How to Help Children Realize Their Emotional, Social, and Leadership Potential

inclusion in education Sep 17, 2021
Children are multifaceted and overflowing with potential. There is so much more to fulfilling who they are as human beings, than just focusing on academics and building program related skills. In a world that is constantly placing challenges on our children’s mental, social and emotional well-being, we all need to consider the WHOLE child when planning our programs and curriculums. The following are just a few things Pathways considers when designing programs for children.
Emphasize Emotional Well-Being:
When designing programs, we all want children to progress in the topic area we are teaching. However, in the 20 years I have been developing and teaching after-school programs, I have learned there is so much more to teaching than gaining competency in skills.  We certainly are not equipped to play the role of psychiatrist, but we are human beings who can relate to the need everyone has to feel seen, heard and validated. The world can be a stressful place to begin with, but add the anxiety and uncertainty of the COVID pandemic, and many of us are in dire need of more compassion and emotional support. As adults, we need to care about and listen carefully to our children both in what they are saying and not saying. More than ever, we need to place additional  emphasis on the importance of emotional well-being and helping our children to feel more supported and valued.
Yesterday, I challenged the children in one of our robotics classes to be creative and make a boat that could get through a water gate they built. Instead of making a boat, one of the children made a squid.  It was beautiful and he was so proud of it. The squid did everything the boats did, but it looked different. My first inclination was to have him remake his project to look more like what I had envisioned. I stopped myself and asked the child to present his ideas to the class. I introduced him as somebody who had had outdone himself in his creativity.  He giggled in pride as he presented his squid. Everyone laughed with him and he was beaming because the class appreciated and validated his creative self-expression. That squid did infinitely more for his emotional well-being than any boat in my curriculum could have!
Incorporate Social and Team Building Activities: 
Having been quarantined, masked, and forced to practice social distancing, many of us are craving social time!  While carefully following COVID protocols we have put extra team building projects into our programs. One of the greatest skills we can teach our children is how to build strong, diverse, and healthy relationships. Pathways’ programs are inclusive. There are children of all ability levels participating. The goal of these team projects is to help everyone creatively participate, learn to adapt to diverse needs, and determine how the team can win collectively. It can be as simple as understanding that a child in a wheelchair will feel more included when we all sit in chairs at their eye level, rather than standing above them. All of these soft skills and learning empathy will also help the children later in life to as they reach adulthood.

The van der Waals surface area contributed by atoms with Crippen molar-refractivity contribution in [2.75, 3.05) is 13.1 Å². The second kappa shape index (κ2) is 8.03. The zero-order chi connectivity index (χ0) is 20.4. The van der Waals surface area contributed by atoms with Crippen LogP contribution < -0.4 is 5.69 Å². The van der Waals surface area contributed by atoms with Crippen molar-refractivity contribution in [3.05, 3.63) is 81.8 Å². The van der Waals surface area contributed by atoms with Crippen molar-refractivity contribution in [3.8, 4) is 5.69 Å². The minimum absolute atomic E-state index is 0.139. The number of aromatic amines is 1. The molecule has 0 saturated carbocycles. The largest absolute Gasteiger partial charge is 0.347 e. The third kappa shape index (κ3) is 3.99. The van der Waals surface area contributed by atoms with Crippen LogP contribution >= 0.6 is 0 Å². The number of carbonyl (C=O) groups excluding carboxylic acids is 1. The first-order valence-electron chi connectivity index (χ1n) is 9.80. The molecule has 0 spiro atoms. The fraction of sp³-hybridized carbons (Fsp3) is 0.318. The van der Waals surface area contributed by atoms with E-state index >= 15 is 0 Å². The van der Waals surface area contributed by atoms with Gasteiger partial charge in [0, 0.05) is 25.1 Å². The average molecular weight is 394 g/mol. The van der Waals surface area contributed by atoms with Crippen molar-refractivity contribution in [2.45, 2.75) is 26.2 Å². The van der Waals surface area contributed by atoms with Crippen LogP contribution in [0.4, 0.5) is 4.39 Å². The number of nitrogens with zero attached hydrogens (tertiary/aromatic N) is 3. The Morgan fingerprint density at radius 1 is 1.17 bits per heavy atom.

Look for Opportunities to Build Leadership:
Explore every opportunity to help children practice leadership. For example, we encourage our coaches to have children, even as young as the age of three, lead warm up stretches and other simple activities during our sport practices. The children love to raise their hand, pick their activity, and stand next to the coach to lead the team. Everyone claps for them when they finish and they are smiling ear to ear! The goal is not to do the activity perfectly but to have the courage to stand up and lead something. Not many of us look forward to public speaking, but at the age of three, these kids are already doing it. The children are never forced to lead, but they keep trying in small ways as they feel comfortable.
Putting in a little extra time into program development can amplify the outcomes for children and exponentially help them to grow emotionally, socially, and in their leadership potential. Think about how your programs can help children not only develop the skills to progress in competency, but the human qualities to become the people they aspire to be both for themselves and others!
Try a few of these ideas in your programs and share with us what you are doing to incorporate the WHOLE child into you’re your programs and classes. If you would like to watch a video of this training click on the picture above. If you would like to listen to the podcast click here.

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